I do not know whether it may have the same operation upon other men that it has upon me, but when I hear our architects thunder out their bombast words of pilasters, architraves, and cornices, of the Corinthian and Doric orders, and suchlike jargon, my imagination is presently possessed with the palace of Apollidon; when, after all, I find them but the paltry pieces of my own kitchen door. Of such dealers nothing should be bought till after they are dead. How much Montaigne’s attitude towards vanity reflects the new biblical exegeses of the Reformation is difficult, if not impossible, to determine. I have seen elsewhere houses in ruins, and statues both of gods and men: Dost thou not see that this world we live in keeps all its sight confined within, and its eyes open to contemplate itself? On the contrary, I make it my business to bring vanity itself in repute, and folly too, if it produce me any pleasure; and let myself follow my own natural inclinations, without carrying too strict a hand upon them. To give them quite over, is very easy for me to do:
He left his money in the hands of a banker with this condition — that if his children were fools, he should then give it to them; if wise, he should then distribute it to the most foolish of the people; as if fools, for being less capable of living without riches, were more capable of using them. My house, as one that has ever been open and free to all comers, and civil to all for I could never persuade myself to make it a garrison of war, war being a thing that I prefer to see as remote as may be , has sufficiently merited popular kindness, and so that it would be a hard matter justly to insult over me upon my own dunghill; and I look upon it as a wonderful and exemplary thing that it yet continues a virgin from blood and plunder during so long a storm, and so many neighbouring revolutions and tumults. I content myself with enjoying the world without bustle; only-to live an excusable life, and such as may neither be a burden to myself nor to any other. In travelling, it pleases me that I may stay where I like, without inconvenience, and that I have a place wherein commodiously to divert myself. Journeys do me no harm but only by their expense, which is great, and more than I am well able to bear, being always wont to travel with not only a necessary, but a handsome equipage; I must make them so much shorter and fewer; I spend therein but the froth, and what I have reserved for such uses, delaying and deferring my motion till that be ready. My imagination suggests to me one that is easy, and, since we must die, to be desired.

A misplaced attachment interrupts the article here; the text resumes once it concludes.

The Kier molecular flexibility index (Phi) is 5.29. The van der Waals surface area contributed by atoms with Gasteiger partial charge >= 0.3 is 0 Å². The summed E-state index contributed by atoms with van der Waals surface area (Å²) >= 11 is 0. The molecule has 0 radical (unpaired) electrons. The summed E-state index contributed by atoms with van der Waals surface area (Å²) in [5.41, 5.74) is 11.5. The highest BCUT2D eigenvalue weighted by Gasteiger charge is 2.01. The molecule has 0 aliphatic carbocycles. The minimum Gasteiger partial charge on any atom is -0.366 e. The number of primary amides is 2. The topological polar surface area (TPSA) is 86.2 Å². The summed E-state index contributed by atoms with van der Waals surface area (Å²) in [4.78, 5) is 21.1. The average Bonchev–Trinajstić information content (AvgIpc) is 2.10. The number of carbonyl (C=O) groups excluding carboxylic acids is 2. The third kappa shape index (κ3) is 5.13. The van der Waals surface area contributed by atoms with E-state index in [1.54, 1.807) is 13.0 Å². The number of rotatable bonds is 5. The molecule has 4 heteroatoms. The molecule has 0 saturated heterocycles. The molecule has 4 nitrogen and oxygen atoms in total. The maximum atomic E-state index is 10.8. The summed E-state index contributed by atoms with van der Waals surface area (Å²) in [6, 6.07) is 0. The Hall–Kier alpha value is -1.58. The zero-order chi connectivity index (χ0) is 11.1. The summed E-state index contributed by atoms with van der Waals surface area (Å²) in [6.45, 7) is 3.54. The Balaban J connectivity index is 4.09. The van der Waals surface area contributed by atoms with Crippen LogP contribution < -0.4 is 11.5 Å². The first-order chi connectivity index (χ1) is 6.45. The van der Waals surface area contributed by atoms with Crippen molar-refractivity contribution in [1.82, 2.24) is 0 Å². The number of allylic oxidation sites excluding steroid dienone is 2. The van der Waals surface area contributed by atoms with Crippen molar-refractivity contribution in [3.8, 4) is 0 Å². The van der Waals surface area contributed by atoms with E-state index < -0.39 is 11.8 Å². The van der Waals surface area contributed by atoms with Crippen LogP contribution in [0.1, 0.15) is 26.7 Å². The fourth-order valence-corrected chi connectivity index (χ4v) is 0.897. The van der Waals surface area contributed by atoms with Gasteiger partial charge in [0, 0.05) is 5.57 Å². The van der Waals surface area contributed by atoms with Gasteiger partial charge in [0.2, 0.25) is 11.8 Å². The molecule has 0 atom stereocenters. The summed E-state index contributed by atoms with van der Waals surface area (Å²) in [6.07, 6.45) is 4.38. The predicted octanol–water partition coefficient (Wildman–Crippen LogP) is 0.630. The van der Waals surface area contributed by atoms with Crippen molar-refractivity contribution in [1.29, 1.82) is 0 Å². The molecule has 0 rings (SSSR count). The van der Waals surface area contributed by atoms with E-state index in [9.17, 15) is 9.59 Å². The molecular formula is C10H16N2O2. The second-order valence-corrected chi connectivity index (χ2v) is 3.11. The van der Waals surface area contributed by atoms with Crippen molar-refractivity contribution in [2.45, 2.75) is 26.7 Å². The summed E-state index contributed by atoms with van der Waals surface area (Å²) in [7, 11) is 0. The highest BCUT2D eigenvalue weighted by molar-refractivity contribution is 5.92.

So Many Books: In Which Montaigne Reveals His Lack of Ambition and His Bovine Desires
First, because I conceive that a man having once parted with his labours to montaignez world, he has no further right to them; let him do better if he can, in some new undertaking, but not adulterate what he has already sold. There are pieces in Plutarch where he forgets his theme; where the proposition of his argument is only found by incidence, stuffed and half stifled in foreign matter.
She whom you have but just now illicitly embraced will presently, even in your hearing, more loudly inveigh against the same fault in her companion than a Portia would do; 73 and men there are who will condemn others to death for crimes that they themselves do not repute so much as faults.
Essy man must be a little mad if he does not want to be even more stupid, say the precepts of our masters, and even more so their examples. I should willingly follow the example of the philosopher Bion: When Thetis, says Aristotle, flatters Jupiter, when the Lacedaemonians flatter the Athenians, they do not put them in mind of the good they have done them, which is always odious, but of the benefits they have received from them.